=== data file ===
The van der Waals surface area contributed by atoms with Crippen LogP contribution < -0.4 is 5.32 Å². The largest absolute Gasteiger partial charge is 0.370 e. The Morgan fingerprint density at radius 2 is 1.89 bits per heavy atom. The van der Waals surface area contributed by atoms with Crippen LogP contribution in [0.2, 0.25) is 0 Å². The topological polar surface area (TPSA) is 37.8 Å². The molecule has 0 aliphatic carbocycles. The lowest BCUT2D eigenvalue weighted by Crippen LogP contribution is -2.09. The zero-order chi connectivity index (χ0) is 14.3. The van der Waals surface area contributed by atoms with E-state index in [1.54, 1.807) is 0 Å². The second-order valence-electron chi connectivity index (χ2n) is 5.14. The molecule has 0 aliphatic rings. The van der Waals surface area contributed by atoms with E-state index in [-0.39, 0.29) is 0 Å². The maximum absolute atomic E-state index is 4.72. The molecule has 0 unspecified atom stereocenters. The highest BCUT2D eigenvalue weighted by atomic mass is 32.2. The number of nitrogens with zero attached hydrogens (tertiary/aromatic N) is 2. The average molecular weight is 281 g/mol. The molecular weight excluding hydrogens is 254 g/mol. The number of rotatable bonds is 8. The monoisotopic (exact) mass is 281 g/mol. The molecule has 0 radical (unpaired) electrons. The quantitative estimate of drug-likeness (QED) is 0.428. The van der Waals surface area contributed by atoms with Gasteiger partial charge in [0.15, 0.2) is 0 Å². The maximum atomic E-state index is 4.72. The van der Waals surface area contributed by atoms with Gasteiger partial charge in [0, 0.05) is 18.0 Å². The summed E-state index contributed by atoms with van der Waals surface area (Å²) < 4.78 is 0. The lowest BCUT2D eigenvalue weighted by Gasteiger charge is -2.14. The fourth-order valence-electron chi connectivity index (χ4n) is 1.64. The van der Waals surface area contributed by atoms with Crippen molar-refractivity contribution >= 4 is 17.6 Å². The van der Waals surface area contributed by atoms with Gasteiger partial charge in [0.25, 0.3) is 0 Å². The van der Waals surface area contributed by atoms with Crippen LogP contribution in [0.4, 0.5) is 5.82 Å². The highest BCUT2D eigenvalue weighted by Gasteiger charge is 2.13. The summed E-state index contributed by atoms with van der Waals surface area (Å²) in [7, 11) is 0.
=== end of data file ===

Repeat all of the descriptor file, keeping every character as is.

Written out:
The van der Waals surface area contributed by atoms with Crippen LogP contribution < -0.4 is 5.32 Å². The largest absolute Gasteiger partial charge is 0.370 e. The Morgan fingerprint density at radius 2 is 1.89 bits per heavy atom. The van der Waals surface area contributed by atoms with Crippen LogP contribution in [0.2, 0.25) is 0 Å². The topological polar surface area (TPSA) is 37.8 Å². The molecule has 0 aliphatic carbocycles. The lowest BCUT2D eigenvalue weighted by Crippen LogP contribution is -2.09. The zero-order chi connectivity index (χ0) is 14.3. The van der Waals surface area contributed by atoms with E-state index in [1.54, 1.807) is 0 Å². The second-order valence-electron chi connectivity index (χ2n) is 5.14. The molecule has 0 aliphatic rings. The van der Waals surface area contributed by atoms with E-state index in [-0.39, 0.29) is 0 Å². The maximum absolute atomic E-state index is 4.72. The molecule has 0 unspecified atom stereocenters. The highest BCUT2D eigenvalue weighted by atomic mass is 32.2. The number of nitrogens with zero attached hydrogens (tertiary/aromatic N) is 2. The average molecular weight is 281 g/mol. The molecular weight excluding hydrogens is 254 g/mol. The number of rotatable bonds is 8. The monoisotopic (exact) mass is 281 g/mol. The molecule has 0 radical (unpaired) electrons. The quantitative estimate of drug-likeness (QED) is 0.428. The van der Waals surface area contributed by atoms with Gasteiger partial charge in [0.15, 0.2) is 0 Å². The maximum atomic E-state index is 4.72. The van der Waals surface area contributed by atoms with Gasteiger partial charge in [0, 0.05) is 18.0 Å². The summed E-state index contributed by atoms with van der Waals surface area (Å²) < 4.78 is 0. The lowest BCUT2D eigenvalue weighted by Gasteiger charge is -2.14. The fourth-order valence-electron chi connectivity index (χ4n) is 1.64. The van der Waals surface area contributed by atoms with Crippen molar-refractivity contribution >= 4 is 17.6 Å². The van der Waals surface area contributed by atoms with Gasteiger partial charge in [0.25, 0.3) is 0 Å². The van der Waals surface area contributed by atoms with Crippen LogP contribution in [0.4, 0.5) is 5.82 Å². The highest BCUT2D eigenvalue weighted by Gasteiger charge is 2.13. The summed E-state index contributed by atoms with van der Waals surface area (Å²) in [7, 11) is 0.